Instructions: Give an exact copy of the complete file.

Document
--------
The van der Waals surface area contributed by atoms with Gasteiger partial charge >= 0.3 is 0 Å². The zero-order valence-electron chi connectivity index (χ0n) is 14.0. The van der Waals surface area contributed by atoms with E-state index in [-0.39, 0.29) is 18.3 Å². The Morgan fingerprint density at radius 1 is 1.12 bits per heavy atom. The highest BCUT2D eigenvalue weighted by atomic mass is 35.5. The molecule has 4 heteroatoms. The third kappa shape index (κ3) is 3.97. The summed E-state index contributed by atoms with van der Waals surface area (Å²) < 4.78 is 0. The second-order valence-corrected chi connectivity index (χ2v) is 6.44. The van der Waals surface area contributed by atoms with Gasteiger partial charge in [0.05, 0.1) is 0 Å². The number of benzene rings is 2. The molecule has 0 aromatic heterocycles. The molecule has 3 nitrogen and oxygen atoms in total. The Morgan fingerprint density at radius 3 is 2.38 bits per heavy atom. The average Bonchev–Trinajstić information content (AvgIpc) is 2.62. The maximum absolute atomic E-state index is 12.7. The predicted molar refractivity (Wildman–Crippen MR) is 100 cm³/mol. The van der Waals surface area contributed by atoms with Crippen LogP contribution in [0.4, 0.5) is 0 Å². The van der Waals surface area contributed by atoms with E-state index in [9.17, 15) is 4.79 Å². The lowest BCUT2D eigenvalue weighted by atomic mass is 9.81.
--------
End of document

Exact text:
The van der Waals surface area contributed by atoms with Gasteiger partial charge >= 0.3 is 0 Å². The zero-order valence-electron chi connectivity index (χ0n) is 14.0. The van der Waals surface area contributed by atoms with E-state index in [-0.39, 0.29) is 18.3 Å². The Morgan fingerprint density at radius 1 is 1.12 bits per heavy atom. The highest BCUT2D eigenvalue weighted by atomic mass is 35.5. The molecule has 4 heteroatoms. The third kappa shape index (κ3) is 3.97. The summed E-state index contributed by atoms with van der Waals surface area (Å²) < 4.78 is 0. The second-order valence-corrected chi connectivity index (χ2v) is 6.44. The van der Waals surface area contributed by atoms with Gasteiger partial charge in [0.05, 0.1) is 0 Å². The number of benzene rings is 2. The molecule has 0 aromatic heterocycles. The molecule has 3 nitrogen and oxygen atoms in total. The Morgan fingerprint density at radius 3 is 2.38 bits per heavy atom. The average Bonchev–Trinajstić information content (AvgIpc) is 2.62. The maximum absolute atomic E-state index is 12.7. The predicted molar refractivity (Wildman–Crippen MR) is 100 cm³/mol. The van der Waals surface area contributed by atoms with Crippen LogP contribution in [0.4, 0.5) is 0 Å². The van der Waals surface area contributed by atoms with E-state index in [9.17, 15) is 4.79 Å². The lowest BCUT2D eigenvalue weighted by atomic mass is 9.81.